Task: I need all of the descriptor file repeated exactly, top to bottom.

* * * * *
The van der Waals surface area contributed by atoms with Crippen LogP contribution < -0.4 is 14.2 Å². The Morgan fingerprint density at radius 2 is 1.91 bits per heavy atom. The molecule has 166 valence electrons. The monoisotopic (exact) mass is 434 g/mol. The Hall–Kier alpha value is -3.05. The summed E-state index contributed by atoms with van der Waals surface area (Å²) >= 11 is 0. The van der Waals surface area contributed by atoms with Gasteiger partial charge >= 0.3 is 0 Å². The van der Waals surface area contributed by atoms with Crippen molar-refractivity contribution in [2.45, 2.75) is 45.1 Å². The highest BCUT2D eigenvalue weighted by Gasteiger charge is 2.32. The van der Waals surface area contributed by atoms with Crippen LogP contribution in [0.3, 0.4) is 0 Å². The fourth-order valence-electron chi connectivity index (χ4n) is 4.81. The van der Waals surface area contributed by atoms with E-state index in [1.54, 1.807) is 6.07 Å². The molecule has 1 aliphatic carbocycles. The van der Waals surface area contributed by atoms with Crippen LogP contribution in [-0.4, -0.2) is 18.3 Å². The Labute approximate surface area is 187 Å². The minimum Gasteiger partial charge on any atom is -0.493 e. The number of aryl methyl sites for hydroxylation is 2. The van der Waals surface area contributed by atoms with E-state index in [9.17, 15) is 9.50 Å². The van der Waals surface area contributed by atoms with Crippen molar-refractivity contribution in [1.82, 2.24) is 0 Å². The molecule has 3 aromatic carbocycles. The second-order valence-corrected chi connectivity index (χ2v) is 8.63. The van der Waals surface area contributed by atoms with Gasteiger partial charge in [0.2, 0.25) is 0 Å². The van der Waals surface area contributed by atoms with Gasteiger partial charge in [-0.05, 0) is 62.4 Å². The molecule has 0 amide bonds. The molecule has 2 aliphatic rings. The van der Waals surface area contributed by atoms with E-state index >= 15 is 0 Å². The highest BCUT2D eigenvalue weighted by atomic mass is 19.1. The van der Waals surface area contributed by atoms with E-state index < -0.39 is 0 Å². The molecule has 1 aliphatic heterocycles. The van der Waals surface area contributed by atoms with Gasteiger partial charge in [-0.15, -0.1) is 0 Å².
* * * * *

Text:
The van der Waals surface area contributed by atoms with Crippen LogP contribution < -0.4 is 14.2 Å². The Morgan fingerprint density at radius 2 is 1.91 bits per heavy atom. The molecule has 166 valence electrons. The monoisotopic (exact) mass is 434 g/mol. The Hall–Kier alpha value is -3.05. The summed E-state index contributed by atoms with van der Waals surface area (Å²) >= 11 is 0. The van der Waals surface area contributed by atoms with Gasteiger partial charge >= 0.3 is 0 Å². The van der Waals surface area contributed by atoms with Crippen molar-refractivity contribution in [2.45, 2.75) is 45.1 Å². The highest BCUT2D eigenvalue weighted by Gasteiger charge is 2.32. The van der Waals surface area contributed by atoms with Crippen LogP contribution in [0.3, 0.4) is 0 Å². The fourth-order valence-electron chi connectivity index (χ4n) is 4.81. The van der Waals surface area contributed by atoms with E-state index in [1.54, 1.807) is 6.07 Å². The molecule has 1 aliphatic carbocycles. The van der Waals surface area contributed by atoms with Crippen LogP contribution in [-0.4, -0.2) is 18.3 Å². The Labute approximate surface area is 187 Å². The minimum Gasteiger partial charge on any atom is -0.493 e. The number of aryl methyl sites for hydroxylation is 2. The van der Waals surface area contributed by atoms with E-state index in [9.17, 15) is 9.50 Å². The van der Waals surface area contributed by atoms with Crippen molar-refractivity contribution in [1.82, 2.24) is 0 Å². The molecule has 3 aromatic carbocycles. The second-order valence-corrected chi connectivity index (χ2v) is 8.63. The van der Waals surface area contributed by atoms with Gasteiger partial charge in [0.2, 0.25) is 0 Å². The van der Waals surface area contributed by atoms with Gasteiger partial charge in [-0.05, 0) is 62.4 Å². The molecule has 0 amide bonds. The molecule has 2 aliphatic rings. The van der Waals surface area contributed by atoms with E-state index >= 15 is 0 Å². The highest BCUT2D eigenvalue weighted by atomic mass is 19.1. The van der Waals surface area contributed by atoms with E-state index < -0.39 is 0 Å². The molecule has 1 aliphatic heterocycles. The van der Waals surface area contributed by atoms with Gasteiger partial charge in [-0.15, -0.1) is 0 Å².